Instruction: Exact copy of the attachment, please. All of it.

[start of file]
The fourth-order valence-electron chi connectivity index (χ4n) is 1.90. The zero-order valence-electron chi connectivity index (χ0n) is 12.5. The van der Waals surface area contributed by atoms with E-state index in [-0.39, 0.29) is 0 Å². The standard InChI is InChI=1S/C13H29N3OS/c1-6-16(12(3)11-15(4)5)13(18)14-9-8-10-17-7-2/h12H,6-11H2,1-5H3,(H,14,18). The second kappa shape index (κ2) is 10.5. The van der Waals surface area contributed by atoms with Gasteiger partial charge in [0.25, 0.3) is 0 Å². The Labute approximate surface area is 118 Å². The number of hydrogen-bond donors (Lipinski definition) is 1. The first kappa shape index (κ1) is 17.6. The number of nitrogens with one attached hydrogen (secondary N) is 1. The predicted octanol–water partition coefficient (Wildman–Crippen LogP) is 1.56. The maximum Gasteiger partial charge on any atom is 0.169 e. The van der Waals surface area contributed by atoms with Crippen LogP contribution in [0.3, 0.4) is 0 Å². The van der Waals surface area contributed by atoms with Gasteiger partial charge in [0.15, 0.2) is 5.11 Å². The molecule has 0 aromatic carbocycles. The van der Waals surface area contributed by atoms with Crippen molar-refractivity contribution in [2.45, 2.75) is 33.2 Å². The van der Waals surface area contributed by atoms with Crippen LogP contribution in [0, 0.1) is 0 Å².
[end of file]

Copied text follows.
The fourth-order valence-electron chi connectivity index (χ4n) is 1.90. The zero-order valence-electron chi connectivity index (χ0n) is 12.5. The van der Waals surface area contributed by atoms with E-state index in [-0.39, 0.29) is 0 Å². The standard InChI is InChI=1S/C13H29N3OS/c1-6-16(12(3)11-15(4)5)13(18)14-9-8-10-17-7-2/h12H,6-11H2,1-5H3,(H,14,18). The second kappa shape index (κ2) is 10.5. The van der Waals surface area contributed by atoms with Gasteiger partial charge in [0.25, 0.3) is 0 Å². The Labute approximate surface area is 118 Å². The number of hydrogen-bond donors (Lipinski definition) is 1. The first kappa shape index (κ1) is 17.6. The number of nitrogens with one attached hydrogen (secondary N) is 1. The predicted octanol–water partition coefficient (Wildman–Crippen LogP) is 1.56. The maximum Gasteiger partial charge on any atom is 0.169 e. The van der Waals surface area contributed by atoms with Crippen LogP contribution in [0.3, 0.4) is 0 Å². The van der Waals surface area contributed by atoms with Gasteiger partial charge in [0.15, 0.2) is 5.11 Å². The molecule has 0 aromatic carbocycles. The van der Waals surface area contributed by atoms with Crippen molar-refractivity contribution in [2.45, 2.75) is 33.2 Å². The van der Waals surface area contributed by atoms with Crippen LogP contribution in [0, 0.1) is 0 Å².